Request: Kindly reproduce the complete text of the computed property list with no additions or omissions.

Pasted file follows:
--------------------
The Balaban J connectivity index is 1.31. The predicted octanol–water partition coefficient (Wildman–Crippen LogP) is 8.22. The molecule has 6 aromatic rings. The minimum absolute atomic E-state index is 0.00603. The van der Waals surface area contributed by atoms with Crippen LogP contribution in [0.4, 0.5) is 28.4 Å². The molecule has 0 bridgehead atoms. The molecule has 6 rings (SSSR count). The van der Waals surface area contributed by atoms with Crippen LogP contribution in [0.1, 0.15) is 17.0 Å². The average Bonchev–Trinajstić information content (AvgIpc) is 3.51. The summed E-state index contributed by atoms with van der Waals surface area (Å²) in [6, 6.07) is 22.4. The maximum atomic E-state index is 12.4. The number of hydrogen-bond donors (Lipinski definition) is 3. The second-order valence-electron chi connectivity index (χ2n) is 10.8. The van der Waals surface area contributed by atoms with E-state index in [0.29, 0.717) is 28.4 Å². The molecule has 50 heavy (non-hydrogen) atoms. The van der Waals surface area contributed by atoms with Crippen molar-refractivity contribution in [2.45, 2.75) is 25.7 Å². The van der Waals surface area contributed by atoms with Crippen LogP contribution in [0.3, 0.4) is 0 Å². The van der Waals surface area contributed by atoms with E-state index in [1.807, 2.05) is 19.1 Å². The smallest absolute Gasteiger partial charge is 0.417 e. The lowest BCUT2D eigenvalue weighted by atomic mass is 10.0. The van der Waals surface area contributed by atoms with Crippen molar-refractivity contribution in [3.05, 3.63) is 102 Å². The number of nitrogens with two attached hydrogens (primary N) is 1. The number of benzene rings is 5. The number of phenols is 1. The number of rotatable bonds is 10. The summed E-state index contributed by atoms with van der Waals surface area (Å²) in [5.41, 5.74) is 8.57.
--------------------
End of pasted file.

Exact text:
The Balaban J connectivity index is 1.31. The predicted octanol–water partition coefficient (Wildman–Crippen LogP) is 8.22. The molecule has 6 aromatic rings. The minimum absolute atomic E-state index is 0.00603. The van der Waals surface area contributed by atoms with Crippen LogP contribution in [0.4, 0.5) is 28.4 Å². The molecule has 0 bridgehead atoms. The molecule has 6 rings (SSSR count). The van der Waals surface area contributed by atoms with Crippen LogP contribution in [0.1, 0.15) is 17.0 Å². The average Bonchev–Trinajstić information content (AvgIpc) is 3.51. The summed E-state index contributed by atoms with van der Waals surface area (Å²) in [6, 6.07) is 22.4. The maximum atomic E-state index is 12.4. The number of hydrogen-bond donors (Lipinski definition) is 3. The second-order valence-electron chi connectivity index (χ2n) is 10.8. The van der Waals surface area contributed by atoms with E-state index in [0.29, 0.717) is 28.4 Å². The molecule has 50 heavy (non-hydrogen) atoms. The van der Waals surface area contributed by atoms with Crippen molar-refractivity contribution in [2.45, 2.75) is 25.7 Å². The van der Waals surface area contributed by atoms with Crippen LogP contribution in [0.3, 0.4) is 0 Å². The van der Waals surface area contributed by atoms with E-state index in [1.807, 2.05) is 19.1 Å². The smallest absolute Gasteiger partial charge is 0.417 e. The lowest BCUT2D eigenvalue weighted by atomic mass is 10.0. The van der Waals surface area contributed by atoms with Crippen molar-refractivity contribution in [3.05, 3.63) is 102 Å². The number of nitrogens with two attached hydrogens (primary N) is 1. The number of benzene rings is 5. The number of phenols is 1. The number of rotatable bonds is 10. The summed E-state index contributed by atoms with van der Waals surface area (Å²) in [5.41, 5.74) is 8.57.